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Captain’s Blog

Orca Spirit’s Sheenah Duclos: A Lifetime With the Whales

July 22, 2015

“What do you want to be when you grow up?”

Do you remember where you were the first time you heard that question? Not many of us do, the memory just isn’t that strong.

That’s not the case for Sheenah Duclos.

Sheenah’s enjoying her sixth season as the head naturalist at Orca Spirit.

“The first time I saw whales was the first time I knew what I was going to do with my life,” Sheenah tells me. “The man leading the tour was naming them and I thought ‘I’d like to name them’.”

I sat down with Sheenah to learn more about her work and her passion for these magnificent animals living beside us.

Kelvin: How did you get into this line of work?

Sheenah: I studied marine biology at the University of New Brunswick and graduated in 2003. I’ve been in the industry in different capacities ever since, first customer service and working my way into doing guides and now helping to bring the next wave of skilled guides up to speed. At Orca Spirit I started as a naturalist on the boat, probably because I’ve got the gift of the gab. I love talking and sharing knowledge with people, plus I just want people to enjoy their time on the water. So I make sure they’re comfortable, they remember sunscreen and bring jackets just in case.

On top of deciding you wanted to name animals for a living when you were young, describe your personal experience the first time you saw whales.

I grew up  on Vancouver island and the first time I saw whales was on the ferry going through Active Pass, a really narrow passageway. We saw orcas off the one side of the boat, and I remember seeing the other kids and how blown away they were. So was I, when you’re that age you only think these animals exist in captivity, and when you realize they live in the wild it’s astounding, they’re like us. I knew I wanted to know about them, who they are and how they live. At first I thought I wanted to be a veterinarian but then I saw Baywatch and my father told me about marine biology.

Wait, you’re a naturalist because of Baywatch?

(Laughs) I guess so! Moreso for the marine biology aspect and the science behind ocean life than the lifeguarding and running down a beach. I wanted to work with them, the whales, orcas, humpbacks, and the other animals you get to see, plus I wanted to work and live on the water and in nature. There’s something about orcas specifically – my curiosity took me down a path. Early on I started to learn about unique personalities and the tendencies of family groups.

Being a naturalist you need to understand how they live and how they travel. What are some of the key points in the year for the whales?

The end of March through April the salmon run starts coming from the straight of Juan De Fuca, so the whales will start coming in to spend more time feeding.

Humpbacks and Grays will start coming in at this time, they feed half the year in our area. When daylight hours start getting longer, the action in the area triples. The animals come in to feed in large numbers to cover their non-feeding time. The flowers bloom and so does the ocean.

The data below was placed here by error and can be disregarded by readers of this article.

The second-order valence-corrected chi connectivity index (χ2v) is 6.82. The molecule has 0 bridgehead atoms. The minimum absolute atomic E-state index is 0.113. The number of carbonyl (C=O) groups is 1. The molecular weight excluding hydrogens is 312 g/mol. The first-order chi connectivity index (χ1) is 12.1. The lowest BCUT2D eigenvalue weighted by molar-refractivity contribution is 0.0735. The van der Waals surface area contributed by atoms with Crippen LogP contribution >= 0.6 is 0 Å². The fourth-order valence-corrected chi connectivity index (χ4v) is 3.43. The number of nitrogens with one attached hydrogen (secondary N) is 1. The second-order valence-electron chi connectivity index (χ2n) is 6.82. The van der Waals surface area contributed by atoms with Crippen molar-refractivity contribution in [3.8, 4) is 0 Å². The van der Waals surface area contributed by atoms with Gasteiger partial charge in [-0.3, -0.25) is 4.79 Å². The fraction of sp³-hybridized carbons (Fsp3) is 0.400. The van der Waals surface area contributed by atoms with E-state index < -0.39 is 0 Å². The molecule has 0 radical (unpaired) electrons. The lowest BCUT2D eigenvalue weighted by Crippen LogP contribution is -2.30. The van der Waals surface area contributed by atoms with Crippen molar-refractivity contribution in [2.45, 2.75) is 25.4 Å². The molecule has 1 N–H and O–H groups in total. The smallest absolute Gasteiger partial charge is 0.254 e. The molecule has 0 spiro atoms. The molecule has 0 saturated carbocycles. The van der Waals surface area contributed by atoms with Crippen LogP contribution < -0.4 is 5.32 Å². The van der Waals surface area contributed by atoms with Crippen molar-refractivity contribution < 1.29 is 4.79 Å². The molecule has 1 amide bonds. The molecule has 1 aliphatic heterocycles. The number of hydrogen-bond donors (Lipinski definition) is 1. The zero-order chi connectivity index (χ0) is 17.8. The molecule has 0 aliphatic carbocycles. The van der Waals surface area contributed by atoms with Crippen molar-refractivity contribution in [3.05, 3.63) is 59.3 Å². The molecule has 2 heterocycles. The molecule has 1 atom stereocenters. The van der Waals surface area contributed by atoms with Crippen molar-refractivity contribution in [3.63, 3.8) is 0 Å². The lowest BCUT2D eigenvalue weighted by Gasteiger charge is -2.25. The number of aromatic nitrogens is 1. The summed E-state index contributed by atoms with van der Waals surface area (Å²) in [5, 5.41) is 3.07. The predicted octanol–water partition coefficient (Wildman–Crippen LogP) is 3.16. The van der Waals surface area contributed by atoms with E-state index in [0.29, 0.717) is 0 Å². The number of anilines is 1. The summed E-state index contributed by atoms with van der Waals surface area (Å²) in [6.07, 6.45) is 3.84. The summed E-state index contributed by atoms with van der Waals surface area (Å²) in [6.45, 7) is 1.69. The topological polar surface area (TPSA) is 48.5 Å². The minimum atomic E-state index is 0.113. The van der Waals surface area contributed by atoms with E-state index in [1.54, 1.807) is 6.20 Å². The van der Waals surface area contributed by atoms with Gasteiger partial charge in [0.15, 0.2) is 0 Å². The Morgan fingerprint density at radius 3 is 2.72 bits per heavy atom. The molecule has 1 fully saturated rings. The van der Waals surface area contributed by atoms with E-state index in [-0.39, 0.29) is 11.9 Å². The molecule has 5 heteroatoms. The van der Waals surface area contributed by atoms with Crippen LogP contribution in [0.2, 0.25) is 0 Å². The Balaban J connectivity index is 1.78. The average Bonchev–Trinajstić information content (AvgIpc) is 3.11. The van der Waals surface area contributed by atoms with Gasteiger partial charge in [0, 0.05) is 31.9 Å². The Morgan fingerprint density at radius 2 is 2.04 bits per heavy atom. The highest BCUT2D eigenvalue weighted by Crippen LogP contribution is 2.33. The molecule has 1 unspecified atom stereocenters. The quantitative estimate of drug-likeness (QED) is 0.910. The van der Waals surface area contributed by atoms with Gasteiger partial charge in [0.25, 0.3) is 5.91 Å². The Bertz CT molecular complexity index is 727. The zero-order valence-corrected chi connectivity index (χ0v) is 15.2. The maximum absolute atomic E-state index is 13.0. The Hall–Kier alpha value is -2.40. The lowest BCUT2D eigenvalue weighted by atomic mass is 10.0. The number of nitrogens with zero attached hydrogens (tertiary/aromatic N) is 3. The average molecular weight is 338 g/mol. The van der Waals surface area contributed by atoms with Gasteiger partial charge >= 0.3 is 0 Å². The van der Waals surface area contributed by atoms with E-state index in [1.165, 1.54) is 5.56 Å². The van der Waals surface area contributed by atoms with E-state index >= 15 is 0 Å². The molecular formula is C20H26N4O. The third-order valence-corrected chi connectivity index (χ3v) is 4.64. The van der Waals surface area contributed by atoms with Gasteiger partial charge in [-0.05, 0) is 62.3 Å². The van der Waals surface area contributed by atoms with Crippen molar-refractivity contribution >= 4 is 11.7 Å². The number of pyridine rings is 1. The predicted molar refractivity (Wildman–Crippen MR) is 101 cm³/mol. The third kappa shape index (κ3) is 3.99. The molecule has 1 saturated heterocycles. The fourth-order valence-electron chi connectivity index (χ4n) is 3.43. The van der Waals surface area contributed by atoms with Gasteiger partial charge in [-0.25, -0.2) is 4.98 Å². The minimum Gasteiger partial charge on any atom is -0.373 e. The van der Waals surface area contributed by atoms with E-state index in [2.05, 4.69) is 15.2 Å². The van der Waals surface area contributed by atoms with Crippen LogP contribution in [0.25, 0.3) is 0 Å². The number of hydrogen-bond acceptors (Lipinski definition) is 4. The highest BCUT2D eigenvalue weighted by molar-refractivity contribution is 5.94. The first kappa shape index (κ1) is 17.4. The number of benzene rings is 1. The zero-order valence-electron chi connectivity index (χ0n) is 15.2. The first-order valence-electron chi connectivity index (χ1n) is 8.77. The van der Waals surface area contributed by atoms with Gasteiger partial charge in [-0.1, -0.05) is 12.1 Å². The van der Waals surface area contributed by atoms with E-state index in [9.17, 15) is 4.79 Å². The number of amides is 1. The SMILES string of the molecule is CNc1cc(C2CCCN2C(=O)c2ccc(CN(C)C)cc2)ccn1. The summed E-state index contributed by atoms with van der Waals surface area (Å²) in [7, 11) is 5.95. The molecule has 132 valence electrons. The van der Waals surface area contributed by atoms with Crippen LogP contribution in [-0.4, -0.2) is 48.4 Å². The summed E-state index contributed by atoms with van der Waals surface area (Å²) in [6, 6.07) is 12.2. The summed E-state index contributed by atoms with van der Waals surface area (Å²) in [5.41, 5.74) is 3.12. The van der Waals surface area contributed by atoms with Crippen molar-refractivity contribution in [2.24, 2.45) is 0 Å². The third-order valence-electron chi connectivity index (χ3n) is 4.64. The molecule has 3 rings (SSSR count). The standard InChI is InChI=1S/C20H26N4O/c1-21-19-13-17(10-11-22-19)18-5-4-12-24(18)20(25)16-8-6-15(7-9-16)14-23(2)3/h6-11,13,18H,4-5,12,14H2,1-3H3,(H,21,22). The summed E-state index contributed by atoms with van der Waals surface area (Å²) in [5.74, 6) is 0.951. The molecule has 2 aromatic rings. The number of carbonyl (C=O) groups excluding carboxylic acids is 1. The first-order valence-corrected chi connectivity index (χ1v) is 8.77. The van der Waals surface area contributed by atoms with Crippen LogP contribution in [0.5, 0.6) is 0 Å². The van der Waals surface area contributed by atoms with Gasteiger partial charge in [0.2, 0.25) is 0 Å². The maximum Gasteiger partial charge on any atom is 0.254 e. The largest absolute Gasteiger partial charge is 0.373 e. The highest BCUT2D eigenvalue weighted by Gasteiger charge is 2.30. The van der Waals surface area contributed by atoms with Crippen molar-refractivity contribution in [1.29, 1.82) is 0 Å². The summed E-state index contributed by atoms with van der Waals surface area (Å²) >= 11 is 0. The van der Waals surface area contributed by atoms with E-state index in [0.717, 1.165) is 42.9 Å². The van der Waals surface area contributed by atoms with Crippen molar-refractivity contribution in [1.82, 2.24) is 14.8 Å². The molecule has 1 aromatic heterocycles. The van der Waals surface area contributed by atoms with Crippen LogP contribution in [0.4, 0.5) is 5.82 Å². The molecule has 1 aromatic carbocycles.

In the summer the tourism starts picking up as school gets out so we get busier above the water as well. Alaskan cruise ships start coming through and more people are in town. It puts more boats in the water. Things really get busy in July and August.

It’s gorgeous during that time, I get choked up just thinking about it. The sun sets as we return home and some of the things we’ve seen during those twilight hours – it’s astounding.

Getting back to your career, tell us more about what it means to work with the animals. What does your job mean to you?

It all boils down to the animals, I have a kinship with them I guess you could say. I’m so passionate about the animals but at the same time I also understand the threats they’re facing. It means a lot to work with them, to feel a sense of responsibility for how their habitat is perceived and how they’re preserved.

And aside from that I work here because the reactions of our guests is its own reward. I mean, I re-live the experience each time I see a young child or a parent or whoever experience them for the first time. Or the 21st time!

Do you see a lot of different reactions? From emotional, to thrilled, to maybe even a little bit awestruck?

Absolutely. It’s different for everyone. People watch for different reasons, and if I can share and support any realm of knowledge and experience and encourage that learning and awestruck environment, it’s so powerful. People learn about what’s living just offshore, I mean I’d work to help any animal, from an orca to a giraffe to a polar bear. Our awareness of our planet and the damages done by captivity is improving every day. Captivity has played a pivotal role for many years, there’s no question, but to take people into their domain and talk about their habits and the way they live, that aspect is growing as well. They’re individuals with feelings, when you see the whales in their home it brings it home for the people. When people get off the boat and give me a hug, that makes it all worthwhile for me.

What it all comes down to is that this is exactly what I’m supposed to be doing. Every day is a beautiful day in the office.



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